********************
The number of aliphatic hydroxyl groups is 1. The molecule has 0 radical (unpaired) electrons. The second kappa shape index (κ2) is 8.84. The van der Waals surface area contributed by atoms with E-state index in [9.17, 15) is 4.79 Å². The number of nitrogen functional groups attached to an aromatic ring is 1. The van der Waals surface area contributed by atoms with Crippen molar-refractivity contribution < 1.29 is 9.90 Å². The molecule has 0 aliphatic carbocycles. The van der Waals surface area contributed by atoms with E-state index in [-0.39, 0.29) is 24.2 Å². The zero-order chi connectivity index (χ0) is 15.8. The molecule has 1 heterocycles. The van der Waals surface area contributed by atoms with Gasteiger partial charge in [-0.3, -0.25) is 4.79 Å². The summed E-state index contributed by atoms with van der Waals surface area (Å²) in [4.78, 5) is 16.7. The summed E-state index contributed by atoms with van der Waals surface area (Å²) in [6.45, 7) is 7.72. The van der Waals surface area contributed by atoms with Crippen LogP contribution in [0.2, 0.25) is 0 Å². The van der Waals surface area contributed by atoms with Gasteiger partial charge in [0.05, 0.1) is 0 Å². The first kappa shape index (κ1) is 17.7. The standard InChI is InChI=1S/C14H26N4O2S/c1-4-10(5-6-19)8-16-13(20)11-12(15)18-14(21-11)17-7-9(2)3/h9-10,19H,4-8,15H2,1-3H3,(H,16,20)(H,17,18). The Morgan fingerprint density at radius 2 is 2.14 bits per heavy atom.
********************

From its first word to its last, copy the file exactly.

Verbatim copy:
The number of aliphatic hydroxyl groups is 1. The molecule has 0 radical (unpaired) electrons. The second kappa shape index (κ2) is 8.84. The van der Waals surface area contributed by atoms with E-state index in [9.17, 15) is 4.79 Å². The number of nitrogen functional groups attached to an aromatic ring is 1. The van der Waals surface area contributed by atoms with Crippen molar-refractivity contribution < 1.29 is 9.90 Å². The molecule has 0 aliphatic carbocycles. The van der Waals surface area contributed by atoms with E-state index in [-0.39, 0.29) is 24.2 Å². The zero-order chi connectivity index (χ0) is 15.8. The molecule has 1 heterocycles. The van der Waals surface area contributed by atoms with Gasteiger partial charge in [-0.3, -0.25) is 4.79 Å². The summed E-state index contributed by atoms with van der Waals surface area (Å²) in [4.78, 5) is 16.7. The summed E-state index contributed by atoms with van der Waals surface area (Å²) in [6.45, 7) is 7.72. The van der Waals surface area contributed by atoms with Crippen LogP contribution in [0.2, 0.25) is 0 Å². The van der Waals surface area contributed by atoms with Gasteiger partial charge in [0.05, 0.1) is 0 Å². The first kappa shape index (κ1) is 17.7. The standard InChI is InChI=1S/C14H26N4O2S/c1-4-10(5-6-19)8-16-13(20)11-12(15)18-14(21-11)17-7-9(2)3/h9-10,19H,4-8,15H2,1-3H3,(H,16,20)(H,17,18). The Morgan fingerprint density at radius 2 is 2.14 bits per heavy atom.